If you read my blog post “A Dose of Real Life,” (Where I revealed my recent diagnosis and some things I’ve been struggling with), you know that I am now trying to write a weekly “REAL LIFE” post that lets you in on what life is really like outside of Pinterest. These posts may never do well on Pinterest, but I hope they mean something to someone 🙂
Last week my 5-year old put on her tennis shoes and asked if I wanted to go “for a run” with her. I don’t think there’s a way to say no to that kind of cuteness, so off and running we went. Well, she used up all her energy in running past the first 5 houses, so our run turned into an evening stroll. As we passed one house in particular, she said, “No fair mom! Their rose-bush is way more pretty than ours!”
I couldn’t believe what I had just heard from a 5-year old.
“what do you mean?” I said. “I love our rose-bush!”
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She continued with, “But ours is just red, and theirs is pink. And so pretty.”
Desperate to teach something, I mumbled off on how the neighbor’s rose-bush doesn’t make ours any less pretty, and how grateful I was that our neighbors had pretty rose bushes too so that we could admire beautiful things on our walk. But my thoughts continued long after our walk that evening.
We have lived in our home for only 6 months and our yard is one of my favorite things about our house. I was a little bit sad to see that my daughter was already letting someone else’s rose-bush overshadow something that I feel so grateful for, but I was also really grateful for the lesson…because I realized I do this same thing ALL. THE. TIME.
We all do to some level. I think we’ve all heard the quote,
“Comparison is the THIEF of joy”
And yet we compare anyway.
Before I found out I had Lyme Disease, I subconsciously compared myself all the time. These were some of my thoughts at various times,
“Why do you nap so much?“
“Why can’t you wake up early and go exercise like the other moms?“
“Why are you so lazy?“
“Why can’t you remember anything?“
“Your kids would be happier with someone else“
“Why can’t you make sure your kids have pretty hairstyles before you leave the house like other moms? Your kids are going to look back on pictures and think they were orphans.“
“Your kids just watched 2 hours of TV while you slept. Pull yourself together.“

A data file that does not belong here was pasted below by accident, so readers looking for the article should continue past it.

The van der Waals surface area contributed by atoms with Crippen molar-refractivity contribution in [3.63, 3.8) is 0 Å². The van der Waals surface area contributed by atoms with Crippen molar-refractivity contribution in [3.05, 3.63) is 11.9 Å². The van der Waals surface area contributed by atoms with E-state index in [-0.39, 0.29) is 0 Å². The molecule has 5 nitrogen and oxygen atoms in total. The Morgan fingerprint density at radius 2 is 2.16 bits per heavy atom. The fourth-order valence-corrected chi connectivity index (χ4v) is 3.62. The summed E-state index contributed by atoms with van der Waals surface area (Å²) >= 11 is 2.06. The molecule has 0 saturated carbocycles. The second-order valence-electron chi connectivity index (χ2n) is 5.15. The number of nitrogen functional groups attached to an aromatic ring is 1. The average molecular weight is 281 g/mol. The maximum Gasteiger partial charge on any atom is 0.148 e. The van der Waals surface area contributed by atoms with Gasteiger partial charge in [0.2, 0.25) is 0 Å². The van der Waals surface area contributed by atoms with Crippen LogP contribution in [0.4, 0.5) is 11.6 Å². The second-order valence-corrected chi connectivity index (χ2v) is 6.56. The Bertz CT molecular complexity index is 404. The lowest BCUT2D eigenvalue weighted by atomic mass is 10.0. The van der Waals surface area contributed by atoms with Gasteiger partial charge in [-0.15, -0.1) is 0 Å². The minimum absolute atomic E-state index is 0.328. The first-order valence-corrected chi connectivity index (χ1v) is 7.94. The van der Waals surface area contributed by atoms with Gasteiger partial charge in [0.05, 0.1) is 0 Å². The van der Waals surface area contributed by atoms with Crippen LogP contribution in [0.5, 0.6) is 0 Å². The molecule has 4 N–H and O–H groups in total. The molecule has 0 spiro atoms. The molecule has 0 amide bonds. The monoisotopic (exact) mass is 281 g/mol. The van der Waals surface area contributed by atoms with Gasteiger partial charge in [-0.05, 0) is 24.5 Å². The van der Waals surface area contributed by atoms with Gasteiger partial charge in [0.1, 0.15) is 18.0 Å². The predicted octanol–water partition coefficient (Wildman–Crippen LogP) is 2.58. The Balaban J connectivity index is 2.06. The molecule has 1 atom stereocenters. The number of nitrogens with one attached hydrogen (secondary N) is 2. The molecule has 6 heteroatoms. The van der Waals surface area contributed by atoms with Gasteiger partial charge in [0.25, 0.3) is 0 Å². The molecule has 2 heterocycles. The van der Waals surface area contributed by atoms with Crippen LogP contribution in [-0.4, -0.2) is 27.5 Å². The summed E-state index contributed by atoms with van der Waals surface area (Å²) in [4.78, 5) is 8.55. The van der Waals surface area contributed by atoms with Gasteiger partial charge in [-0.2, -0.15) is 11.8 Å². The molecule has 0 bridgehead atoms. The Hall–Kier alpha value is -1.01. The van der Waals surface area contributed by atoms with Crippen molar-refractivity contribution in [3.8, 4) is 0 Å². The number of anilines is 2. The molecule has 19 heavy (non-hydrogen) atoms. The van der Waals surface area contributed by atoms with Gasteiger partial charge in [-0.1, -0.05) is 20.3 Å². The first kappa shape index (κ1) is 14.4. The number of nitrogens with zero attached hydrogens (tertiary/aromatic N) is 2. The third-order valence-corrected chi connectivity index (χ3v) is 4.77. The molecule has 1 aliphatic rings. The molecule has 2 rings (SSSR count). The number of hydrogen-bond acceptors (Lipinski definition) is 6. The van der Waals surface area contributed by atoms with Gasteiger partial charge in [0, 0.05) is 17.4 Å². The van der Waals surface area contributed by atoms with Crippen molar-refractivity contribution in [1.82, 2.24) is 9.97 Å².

and my personal favorite, “Your hair has been in a mom bun for a month now. You’re letting yourself go.”
While these thoughts may seem extreme, they didn’t all happen on the same day, or all at once….but I fully admit that each of them have come into my mind during some of my peak times of bad health.
Several months ago I went and saw a specialist and he chatted with me about how progressed my Lyme Disease was. He was the most compassionate doctor I have ever met with. He looked at my chart and kept saying things like, “I just don’t understand how you are here right now. How are you out of bed right now?” or “I’m so sorry you have dealt with these symptoms for so long. I’m still so amazed that you get out of bed. Your adrenals are shot. You’re pretty bad off. You’ve got to be so, so tired!”
In this moment, all of a sudden I was filled with self-compassion.
A peace filled my heart and my thoughts turned to, “You are strong. You get out of bed because you love your babies. You have no other choice but to keep fighting. You love them. You’re a great mom.” and “If you’ve been able to live while being this sick, think of how much better you will feel when you are healthy,” and, “You are just doing your best right now” and “You are so capable of fighting this.”
A little perspective changes everything!
The difference between these two moments was that of darkness and light. In my moments of comparison and unkindness to self, my will to live dwindled. However, in my moment of self-compassion I felt love and gratitude for my life, as well as motivation to be better. It’s the kind of feeling I imagine feeling in the presence of God. He who knows all and understands all, and loves each of us perfectly.